Money CAN Buy Happiness

It depends on how you spend it.

Becoming a mall rat won’t do the trick. The dopamine rush fueled by mindless purchases leads only to a severe case of FOMO.

Income isn’t a golden ticket either.


How should you handle money to fill your life with bliss instead of envy?

Gretchen Rubin has seven terrific ideas from her bestseller The Happiness Project.

  1. Strengthen Social Ties: Close relationships are one of the most important elements of a happy life. Money spent travelling to see friends or relatives are sound investments in happiness. Throw a party, meet your besties at a restaurant, or go to the ball game with your brother. Don’t skimp on social spending.
  2. End Marital Conflict: Unhappy marriages lead to unhappy lives. Not all marital problems can be solved with money but it does help. Mundane chores often are the source of much bickering and resentment. Nagging destroys relationships. Hire a painter, landscaper, or cleaning service. Your marriage will thank you for it later.
  3. Upgrade Your Exercise: Data proves physical activity improves your mood substantially. Hire a trainer, join a tennis club, or buy that mountain bike. The $150 monthly Cross-fit bill is pretty cheap if you actually go. There’s no better investment than ploughing money into your health. You’ll receive dividends in perpetuity.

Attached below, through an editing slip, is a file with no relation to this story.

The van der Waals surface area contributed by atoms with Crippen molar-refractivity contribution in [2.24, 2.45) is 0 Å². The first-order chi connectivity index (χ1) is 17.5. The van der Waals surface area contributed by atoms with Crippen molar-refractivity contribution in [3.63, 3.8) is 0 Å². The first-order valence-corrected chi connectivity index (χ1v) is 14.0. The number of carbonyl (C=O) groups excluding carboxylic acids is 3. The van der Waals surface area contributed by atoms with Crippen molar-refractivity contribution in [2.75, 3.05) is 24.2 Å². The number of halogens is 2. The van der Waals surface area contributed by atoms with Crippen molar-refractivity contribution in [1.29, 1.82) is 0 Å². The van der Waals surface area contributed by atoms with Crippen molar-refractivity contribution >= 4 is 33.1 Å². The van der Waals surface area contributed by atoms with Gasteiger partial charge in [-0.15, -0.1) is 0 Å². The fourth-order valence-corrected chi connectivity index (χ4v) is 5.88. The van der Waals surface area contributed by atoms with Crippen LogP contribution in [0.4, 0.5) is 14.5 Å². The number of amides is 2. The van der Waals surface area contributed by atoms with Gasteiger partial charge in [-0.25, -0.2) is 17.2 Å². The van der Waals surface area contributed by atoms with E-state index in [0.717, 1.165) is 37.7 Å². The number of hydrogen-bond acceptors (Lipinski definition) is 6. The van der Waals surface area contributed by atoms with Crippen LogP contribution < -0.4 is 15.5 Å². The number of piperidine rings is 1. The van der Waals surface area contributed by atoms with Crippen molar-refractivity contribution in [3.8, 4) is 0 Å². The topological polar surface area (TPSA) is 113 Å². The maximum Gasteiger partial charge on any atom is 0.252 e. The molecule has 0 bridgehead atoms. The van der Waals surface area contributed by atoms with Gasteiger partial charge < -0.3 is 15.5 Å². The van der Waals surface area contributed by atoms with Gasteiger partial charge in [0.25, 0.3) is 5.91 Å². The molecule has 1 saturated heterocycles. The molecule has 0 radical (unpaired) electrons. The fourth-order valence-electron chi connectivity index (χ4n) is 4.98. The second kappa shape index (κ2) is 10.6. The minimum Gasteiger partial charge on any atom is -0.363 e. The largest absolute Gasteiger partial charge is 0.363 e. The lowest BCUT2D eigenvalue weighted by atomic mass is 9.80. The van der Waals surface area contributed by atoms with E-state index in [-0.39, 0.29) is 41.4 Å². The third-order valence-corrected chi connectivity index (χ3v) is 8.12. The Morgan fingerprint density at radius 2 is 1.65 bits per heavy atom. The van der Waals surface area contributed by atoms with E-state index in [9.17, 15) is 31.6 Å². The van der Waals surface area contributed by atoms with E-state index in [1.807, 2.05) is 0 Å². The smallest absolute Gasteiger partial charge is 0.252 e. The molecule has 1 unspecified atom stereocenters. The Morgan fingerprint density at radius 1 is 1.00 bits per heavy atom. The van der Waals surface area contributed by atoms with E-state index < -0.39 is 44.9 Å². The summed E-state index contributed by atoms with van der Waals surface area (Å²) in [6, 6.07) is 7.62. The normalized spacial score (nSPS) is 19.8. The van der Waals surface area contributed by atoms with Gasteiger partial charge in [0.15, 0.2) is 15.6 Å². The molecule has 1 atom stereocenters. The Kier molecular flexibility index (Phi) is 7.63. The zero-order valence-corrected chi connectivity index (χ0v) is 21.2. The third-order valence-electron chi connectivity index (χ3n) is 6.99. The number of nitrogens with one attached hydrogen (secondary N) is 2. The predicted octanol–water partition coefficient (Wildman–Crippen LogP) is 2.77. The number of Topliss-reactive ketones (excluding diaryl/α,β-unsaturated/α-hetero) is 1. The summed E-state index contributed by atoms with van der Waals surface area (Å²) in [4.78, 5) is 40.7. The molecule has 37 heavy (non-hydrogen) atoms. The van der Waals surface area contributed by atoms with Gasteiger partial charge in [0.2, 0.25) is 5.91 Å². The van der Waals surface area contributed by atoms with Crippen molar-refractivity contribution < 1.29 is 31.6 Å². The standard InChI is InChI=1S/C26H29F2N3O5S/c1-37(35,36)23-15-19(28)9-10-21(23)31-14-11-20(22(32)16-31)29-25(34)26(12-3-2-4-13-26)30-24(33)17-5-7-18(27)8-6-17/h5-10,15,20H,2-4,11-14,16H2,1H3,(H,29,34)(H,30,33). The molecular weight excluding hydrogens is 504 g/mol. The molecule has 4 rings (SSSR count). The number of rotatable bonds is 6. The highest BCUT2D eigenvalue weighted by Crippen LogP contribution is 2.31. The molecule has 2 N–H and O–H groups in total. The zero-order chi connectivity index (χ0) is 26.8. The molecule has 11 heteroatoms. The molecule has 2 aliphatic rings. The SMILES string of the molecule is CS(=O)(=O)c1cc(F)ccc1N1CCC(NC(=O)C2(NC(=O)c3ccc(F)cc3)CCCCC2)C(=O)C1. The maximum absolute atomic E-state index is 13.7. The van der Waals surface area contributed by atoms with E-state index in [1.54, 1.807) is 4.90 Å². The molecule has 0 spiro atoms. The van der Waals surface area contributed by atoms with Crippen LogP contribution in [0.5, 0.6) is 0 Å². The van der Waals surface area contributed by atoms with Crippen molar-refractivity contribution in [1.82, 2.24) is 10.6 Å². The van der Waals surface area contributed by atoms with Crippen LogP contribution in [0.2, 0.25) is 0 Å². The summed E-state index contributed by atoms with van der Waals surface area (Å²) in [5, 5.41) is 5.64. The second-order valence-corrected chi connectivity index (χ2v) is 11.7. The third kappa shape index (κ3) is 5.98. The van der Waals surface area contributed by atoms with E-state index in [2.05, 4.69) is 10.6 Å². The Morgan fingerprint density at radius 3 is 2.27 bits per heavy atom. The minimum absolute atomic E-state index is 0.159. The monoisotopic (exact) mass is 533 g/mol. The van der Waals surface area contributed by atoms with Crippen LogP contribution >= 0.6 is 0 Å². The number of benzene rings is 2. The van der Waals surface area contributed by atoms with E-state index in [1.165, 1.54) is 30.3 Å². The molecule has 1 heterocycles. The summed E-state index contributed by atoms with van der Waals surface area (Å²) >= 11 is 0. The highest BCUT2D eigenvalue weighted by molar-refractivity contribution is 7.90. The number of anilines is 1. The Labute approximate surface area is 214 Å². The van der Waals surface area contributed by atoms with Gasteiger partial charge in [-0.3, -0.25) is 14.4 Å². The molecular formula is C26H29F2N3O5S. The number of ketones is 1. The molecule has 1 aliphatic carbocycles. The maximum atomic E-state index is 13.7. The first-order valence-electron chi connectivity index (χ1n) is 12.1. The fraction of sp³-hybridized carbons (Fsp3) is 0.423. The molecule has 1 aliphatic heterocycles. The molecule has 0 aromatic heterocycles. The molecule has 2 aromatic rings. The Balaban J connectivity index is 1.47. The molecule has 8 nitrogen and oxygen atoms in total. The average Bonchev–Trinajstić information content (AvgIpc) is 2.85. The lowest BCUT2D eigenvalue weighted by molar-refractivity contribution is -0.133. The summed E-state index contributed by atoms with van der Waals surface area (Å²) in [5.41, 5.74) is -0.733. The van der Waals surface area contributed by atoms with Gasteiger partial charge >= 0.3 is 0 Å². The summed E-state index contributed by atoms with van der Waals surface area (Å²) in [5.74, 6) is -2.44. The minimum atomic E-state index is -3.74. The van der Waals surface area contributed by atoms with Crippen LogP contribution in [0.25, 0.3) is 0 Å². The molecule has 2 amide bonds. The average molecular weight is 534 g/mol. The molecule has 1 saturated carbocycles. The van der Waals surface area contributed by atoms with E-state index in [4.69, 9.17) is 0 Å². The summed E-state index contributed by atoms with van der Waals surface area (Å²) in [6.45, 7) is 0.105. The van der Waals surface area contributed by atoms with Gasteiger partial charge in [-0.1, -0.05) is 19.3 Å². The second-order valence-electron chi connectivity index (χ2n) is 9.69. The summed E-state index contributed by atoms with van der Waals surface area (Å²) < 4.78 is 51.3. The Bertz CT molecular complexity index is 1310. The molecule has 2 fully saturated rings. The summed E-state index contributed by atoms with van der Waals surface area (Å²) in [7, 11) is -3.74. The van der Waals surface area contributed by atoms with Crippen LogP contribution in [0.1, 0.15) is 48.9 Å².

4. Think About Fun: Experiences are more valuable than possessions. They may seem more expensive in the short run. Don’t be shortsighted. Just looking forward to the activity you planned will give more enjoyment than purchasing those brand new $200 sneakers.
  5. Serenity and Security: Does debt keep you up at night? Pay it off. Maybe you can get a higher return with the funds you’d apply to pay off a 4% mortgage. Who cares! If this gives you peace of mind, go for it. Life is not just about running the numbers.
  6. Pay More For Healthy Food: In most things other than investing, you get what you pay for. Dollar meals at McDonald’s are cheap and convenient. The long term health costs aren’t worth it. Fresh high-quality food is more valuable than gold. The extra few dollars spent on fresh fruit and vegetables is a wise decision.
  7. Spend Money On Someone Else: I love selfish and greedy people – said no one ever.  Give to charity. Help out somebody going through hard times.  You’ll feel wealthier because you can give money away. Giving gifts sparks more joy than receiving them. Don’t dispute the science, give freely and enjoy the results.

We all know rich people who are miserable. Maybe part of the problem is their misguided expectations about spending.

Elizabeth Dunn and Michael Horton the authors of Happy Money have an excellent take on societies spending problems.

“When it comes to increasing the amount of money they have, most people recognize that relying on their own intuition is insufficient, spawning an entire industry of financial advisors. But when it comes to spending that money, people are often content to rely on their hunches about what will make them happy. And yet, if human happiness is even half as complicated as the stock market, there is little reason to assume that intuition provides a sufficient guide.”

While we can’t control the markets, we have much more power over our happiness than we realize.

Start by spending money. Just make sure you think carefully about what you’re spending it on.


Sources: Happy Money by Elizabeth Dunn & Michael Norton, and The Happiness Project by Gretchen Rubin


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